In improving cognition and functional outcomes in hospitalized geriatric patients, the Acute Care for the Elderly (ACE) model has proven its value. The difficulty is that there are so few ACE units and so many patients who could benefit but don't have access.
Even in hospitals with an ACE unit, a geriatric patient's condition may require care in a different unit. Although age is a risk factor, younger patients in other units can also become disoriented and begin to lose physical function.
Katrina Booth MD, medical director of the ACE unit at UAB Hospital Highlands and her team understood the need for making ACE care available to more patients. The fastest approach would be to share what they have learned with other units. To find the best ways to do that, they launched a pilot study with two UAB medical surgical units that have a high population of patients over 65.
"One unit was primarily orthopedic and the other was for patients treated by our hospitalists." Booth said. "From the start, we knew it would be important to engage all members of the care team and make sure they understood what we were trying to achieve. There was a lot of enthusiasm from the nurses and other staff members.
"A big part of ACE involves training nurses to assess patients for risk factors for delirium and physical decline, then implement protocols to monitor and intervene. Our ACE team meets daily to discuss how a patient is doing from different aspects of care. When a problem may be developing, we discuss strategies to address it. We taught nurses in the pilot study how to use the same assessment and tracking tools we use and techniques for intervention. Something as simple as talking with patients and turning lights on and off to help them keep their days and nights straight can make a difference."
One major problem that can occur is hospital-acquired delirium, which can be mistaken for dementia, leading to patients being discharged to a nursing home rather than to their own home.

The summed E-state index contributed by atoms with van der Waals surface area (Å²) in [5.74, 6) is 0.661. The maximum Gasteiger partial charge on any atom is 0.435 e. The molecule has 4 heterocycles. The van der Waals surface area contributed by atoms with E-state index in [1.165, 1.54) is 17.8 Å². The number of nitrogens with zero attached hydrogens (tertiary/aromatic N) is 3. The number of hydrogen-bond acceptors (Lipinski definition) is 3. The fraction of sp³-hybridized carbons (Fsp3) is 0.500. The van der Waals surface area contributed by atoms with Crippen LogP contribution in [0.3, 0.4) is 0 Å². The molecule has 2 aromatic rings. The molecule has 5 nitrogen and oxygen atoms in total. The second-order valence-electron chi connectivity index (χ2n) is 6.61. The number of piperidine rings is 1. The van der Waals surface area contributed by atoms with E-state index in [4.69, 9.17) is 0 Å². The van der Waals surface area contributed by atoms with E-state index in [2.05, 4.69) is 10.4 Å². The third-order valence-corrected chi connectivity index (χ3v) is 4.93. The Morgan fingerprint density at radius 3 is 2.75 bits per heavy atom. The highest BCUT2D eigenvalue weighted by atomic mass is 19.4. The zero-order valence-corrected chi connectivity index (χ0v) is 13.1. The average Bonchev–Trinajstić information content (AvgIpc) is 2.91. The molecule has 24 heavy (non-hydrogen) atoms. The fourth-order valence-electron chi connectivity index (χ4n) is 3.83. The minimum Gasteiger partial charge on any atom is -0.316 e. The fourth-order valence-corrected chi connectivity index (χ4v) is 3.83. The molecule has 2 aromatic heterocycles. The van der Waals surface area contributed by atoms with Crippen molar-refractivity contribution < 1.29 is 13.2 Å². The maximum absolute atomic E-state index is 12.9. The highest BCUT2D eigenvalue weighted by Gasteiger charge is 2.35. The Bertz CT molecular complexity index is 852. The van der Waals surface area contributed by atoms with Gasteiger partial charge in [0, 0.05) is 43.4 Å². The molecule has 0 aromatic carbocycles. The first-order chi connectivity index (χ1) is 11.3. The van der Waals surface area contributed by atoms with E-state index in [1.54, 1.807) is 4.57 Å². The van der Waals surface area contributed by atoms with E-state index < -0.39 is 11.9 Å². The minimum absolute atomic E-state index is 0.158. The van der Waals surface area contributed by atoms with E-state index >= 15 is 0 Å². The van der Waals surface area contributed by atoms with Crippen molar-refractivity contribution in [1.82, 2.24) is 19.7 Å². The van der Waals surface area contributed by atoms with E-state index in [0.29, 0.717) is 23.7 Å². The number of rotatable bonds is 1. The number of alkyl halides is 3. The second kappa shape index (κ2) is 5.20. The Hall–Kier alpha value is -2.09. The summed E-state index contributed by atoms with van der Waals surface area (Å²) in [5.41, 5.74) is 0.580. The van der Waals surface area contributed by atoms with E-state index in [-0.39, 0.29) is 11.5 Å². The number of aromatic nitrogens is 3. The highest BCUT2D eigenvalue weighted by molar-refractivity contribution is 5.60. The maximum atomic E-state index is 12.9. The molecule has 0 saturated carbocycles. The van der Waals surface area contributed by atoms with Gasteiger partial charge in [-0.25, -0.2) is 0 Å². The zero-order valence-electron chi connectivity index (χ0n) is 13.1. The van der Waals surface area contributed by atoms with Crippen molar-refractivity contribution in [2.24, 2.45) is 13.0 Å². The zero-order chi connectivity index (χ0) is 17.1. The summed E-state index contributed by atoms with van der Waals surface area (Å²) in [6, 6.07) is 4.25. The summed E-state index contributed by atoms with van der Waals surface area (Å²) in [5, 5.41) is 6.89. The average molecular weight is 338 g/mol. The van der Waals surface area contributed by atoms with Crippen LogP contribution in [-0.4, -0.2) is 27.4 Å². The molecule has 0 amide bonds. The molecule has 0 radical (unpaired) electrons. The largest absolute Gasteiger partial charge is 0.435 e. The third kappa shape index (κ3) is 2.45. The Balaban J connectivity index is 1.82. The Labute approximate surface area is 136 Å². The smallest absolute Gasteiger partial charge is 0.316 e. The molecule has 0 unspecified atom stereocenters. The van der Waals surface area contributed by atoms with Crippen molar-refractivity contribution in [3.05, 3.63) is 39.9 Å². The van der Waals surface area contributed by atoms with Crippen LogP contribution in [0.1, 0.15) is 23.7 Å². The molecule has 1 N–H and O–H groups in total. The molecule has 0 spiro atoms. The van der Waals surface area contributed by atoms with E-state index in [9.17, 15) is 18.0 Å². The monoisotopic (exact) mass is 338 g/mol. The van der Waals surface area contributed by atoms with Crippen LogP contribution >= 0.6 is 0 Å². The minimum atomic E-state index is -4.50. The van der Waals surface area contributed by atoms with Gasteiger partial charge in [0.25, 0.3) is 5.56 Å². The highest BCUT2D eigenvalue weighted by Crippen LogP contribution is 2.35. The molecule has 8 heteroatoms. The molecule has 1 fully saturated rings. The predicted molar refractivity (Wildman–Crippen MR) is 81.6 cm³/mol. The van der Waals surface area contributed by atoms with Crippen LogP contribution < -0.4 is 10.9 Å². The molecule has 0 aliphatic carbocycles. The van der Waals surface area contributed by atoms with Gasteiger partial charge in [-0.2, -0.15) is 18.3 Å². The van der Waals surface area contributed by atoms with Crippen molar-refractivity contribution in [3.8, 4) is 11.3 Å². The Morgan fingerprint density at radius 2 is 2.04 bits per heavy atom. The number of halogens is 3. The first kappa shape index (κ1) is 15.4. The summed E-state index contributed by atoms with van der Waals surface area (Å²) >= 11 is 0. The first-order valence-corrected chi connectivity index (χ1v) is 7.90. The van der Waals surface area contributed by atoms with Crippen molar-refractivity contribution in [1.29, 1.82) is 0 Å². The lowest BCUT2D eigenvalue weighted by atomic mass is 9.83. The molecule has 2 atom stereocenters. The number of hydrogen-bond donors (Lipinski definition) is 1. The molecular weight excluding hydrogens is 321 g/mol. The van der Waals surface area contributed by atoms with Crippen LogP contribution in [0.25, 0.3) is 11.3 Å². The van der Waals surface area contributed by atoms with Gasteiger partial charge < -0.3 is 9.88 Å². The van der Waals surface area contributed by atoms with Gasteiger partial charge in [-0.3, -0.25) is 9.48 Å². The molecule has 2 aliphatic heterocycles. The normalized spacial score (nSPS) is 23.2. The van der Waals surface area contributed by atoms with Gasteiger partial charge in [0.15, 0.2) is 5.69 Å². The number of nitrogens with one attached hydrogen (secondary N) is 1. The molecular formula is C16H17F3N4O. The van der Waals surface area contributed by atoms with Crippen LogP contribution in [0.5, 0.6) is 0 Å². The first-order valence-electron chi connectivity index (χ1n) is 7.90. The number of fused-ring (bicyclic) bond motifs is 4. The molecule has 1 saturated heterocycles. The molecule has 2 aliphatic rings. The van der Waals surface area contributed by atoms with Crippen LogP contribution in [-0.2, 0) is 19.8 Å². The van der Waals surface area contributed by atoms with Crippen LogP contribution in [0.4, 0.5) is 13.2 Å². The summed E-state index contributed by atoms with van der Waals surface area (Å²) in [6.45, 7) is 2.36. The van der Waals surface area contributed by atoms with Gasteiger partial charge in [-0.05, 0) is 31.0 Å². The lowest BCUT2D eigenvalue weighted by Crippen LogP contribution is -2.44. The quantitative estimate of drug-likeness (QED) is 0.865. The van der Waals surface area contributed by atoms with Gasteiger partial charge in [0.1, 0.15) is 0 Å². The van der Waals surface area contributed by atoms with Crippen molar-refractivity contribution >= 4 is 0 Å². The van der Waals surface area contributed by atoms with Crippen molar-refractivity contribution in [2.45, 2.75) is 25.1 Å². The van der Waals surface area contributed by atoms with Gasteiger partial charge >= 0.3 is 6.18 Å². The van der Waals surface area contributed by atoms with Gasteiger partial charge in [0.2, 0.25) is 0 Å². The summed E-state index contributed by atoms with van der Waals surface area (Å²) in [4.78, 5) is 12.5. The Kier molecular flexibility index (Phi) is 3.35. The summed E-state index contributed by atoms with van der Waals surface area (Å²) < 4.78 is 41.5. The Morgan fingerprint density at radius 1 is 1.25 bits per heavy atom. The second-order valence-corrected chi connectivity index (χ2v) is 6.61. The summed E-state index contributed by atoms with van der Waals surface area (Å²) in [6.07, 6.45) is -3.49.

"When the brain is under stress from illness, being in an unfamiliar environment with sleep disruptions make it is easy to become disoriented," Booth said. "Age seems to reduce the brain's ability to cope with these stresses, but it can happen to anyone.
"Delirium comes in different forms and some are easier to recognize than others. When a patient is agitated or picking at food that isn't there, you can see there is a problem. Quiet delirium is harder and may be mistaken for depression or fatigue. Patients may go silent and want to sleep all the time. This needs to be assessed."
Some medications also make delirium a greater risk.
"Opiates, muscle relaxers and side effects of other medication can cause confusion," Booth said. "We work with physicians and pharmacists to find alternatives for pain control. Tylenol, other basic pain relievers, topical creams, heat or cold, movement, and even listening to music can help."
Another major target is getting patients up and as mobile as possible as soon as possible. Anyone who has been sick in bed knows it doesn't take long to start feeling sore and tired just from being in bed, and weak when you try to stand.
"As soon as patients are able, we help them get their muscles moving and get them up and into a chair as soon as it is safe to head off other complications," Booth said. "We keep a walker in every room so they can take a few steps as soon as they are ready. We don't want their muscle to weaken in the hospital and start a cycle of decline."
The pilot study for passing ACE tools, principles and interventions on to non-ACE units improved nurse assessment skills and patient outcomes. Patients seemed to maintain their cognitive clarity and made the move from bed to chair more quickly.
Information gathered during the pilot study will be helpful in fine-tuning techniques for passing on virtual ACE intervention capabilities to other units and other hospitals.
UAB Hospital Highland's ACE unit has shown this approach can reduce costs, length of stay, and readmissions. Patients recover faster and are more likely to return to their homes and their lives.
Passing this skill set on can make a difference in many more lives.